The pretence is as hollow and insulting as the pretence of the slave-owners that slavery was for the protection of the slave. Special privilege needs protection, and monopoly needs protection, and all legalized systems of robbery that enable men who do no labour to grow rich, by appropriating the earnings of those who do labour, need protection. But what is labour, that it should need protection? What is labour, that votes should have to be bought and coerced, and lobbyists maintained, and congressmen interested, and newspapers subsidized, and our coasts and borders lined with seizers and searchers and spies and informers and tax-gatherers, to keep it from falling to pauperism? Is not labour the producer of all wealth? Is it not labour that feeds all, clothes all, shelters all, and pays for all? Is not labour the one thing that can take care of itself, that requires but access to the raw materials of nature to bring forth all that man’s needs require? What benevolent capitalist drew a tariff wall around Adam to enable him to get a living and bring up a family? Whatever else may need protection, labour needs no protection. What labour needs is freedom! Not the keeping up of restrictions and the perpetuation of monopolies, but the tearing of them down.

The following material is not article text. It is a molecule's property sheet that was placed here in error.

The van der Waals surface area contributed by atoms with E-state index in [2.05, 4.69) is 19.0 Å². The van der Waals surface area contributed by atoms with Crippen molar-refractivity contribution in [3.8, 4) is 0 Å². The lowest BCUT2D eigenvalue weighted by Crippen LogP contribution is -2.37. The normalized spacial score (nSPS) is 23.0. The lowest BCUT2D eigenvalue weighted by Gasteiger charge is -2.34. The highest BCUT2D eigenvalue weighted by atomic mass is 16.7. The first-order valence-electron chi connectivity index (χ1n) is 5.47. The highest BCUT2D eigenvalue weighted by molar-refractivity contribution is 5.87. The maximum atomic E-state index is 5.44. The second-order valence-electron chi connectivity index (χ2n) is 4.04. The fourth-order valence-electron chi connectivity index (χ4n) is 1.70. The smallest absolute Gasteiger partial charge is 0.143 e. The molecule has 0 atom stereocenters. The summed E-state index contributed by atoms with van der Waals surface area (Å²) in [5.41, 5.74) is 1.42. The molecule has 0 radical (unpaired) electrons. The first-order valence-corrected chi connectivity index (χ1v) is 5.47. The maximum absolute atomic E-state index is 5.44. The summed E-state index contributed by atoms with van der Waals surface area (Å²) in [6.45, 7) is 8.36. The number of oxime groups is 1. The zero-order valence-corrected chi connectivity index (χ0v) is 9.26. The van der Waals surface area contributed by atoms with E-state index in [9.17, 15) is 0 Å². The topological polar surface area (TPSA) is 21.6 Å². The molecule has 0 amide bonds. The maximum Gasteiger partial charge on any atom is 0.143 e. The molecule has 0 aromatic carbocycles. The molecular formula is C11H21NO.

Who are these benevolent individuals, so anxious to protect the poor, helpless workingman, so fearful lest American labour may fall to the level of “the pauper labour of Europe”? The coal barons and the factory lords, the iron and steel combinations, the lumber ring, and the thousand trusts that, having secured the imposition of duties to keep out foreign productions, band themselves together to limit home production and to screw down the wages of their workmen. And are not these men who are so anxious, as they say, to protect you from the competition of “foreign pauper labour” the very men who are most ready to avail themselves of foreign labour?
Do you know of any protected employer, no matter how many millions he may have made out of the tariff, who pays any higher wages to labour than he has to? Is it not true that in all the protected industries wages are, if anything, lower than in the unprotected industries? Is it not true that in all the protected industries workmen have been compelled to band themselves together to protect themselves, and that these protected industries are the industries notable above all others for their strikes and lock-outs—the bitter and oft-times disastrous industrial wars that labour is compelled to wage to prevent being crowded to starvation rates? Are these the men whose protection you need?
It is impossible for me in a brief article like this to go over all the claims and expose all the fallacies of protection. That I have already done, in anticipation of the coming before the people of this question, in a little book entitled “Protection or Free Trade”, in which I have shown the full relations of the tariff question to the labour question. All I want here to do is to urge every American workingman to think over the matter for himself, and to decide whether what is called “protection” is or is not in the interests of the men who earn their daily bread by their daily labour.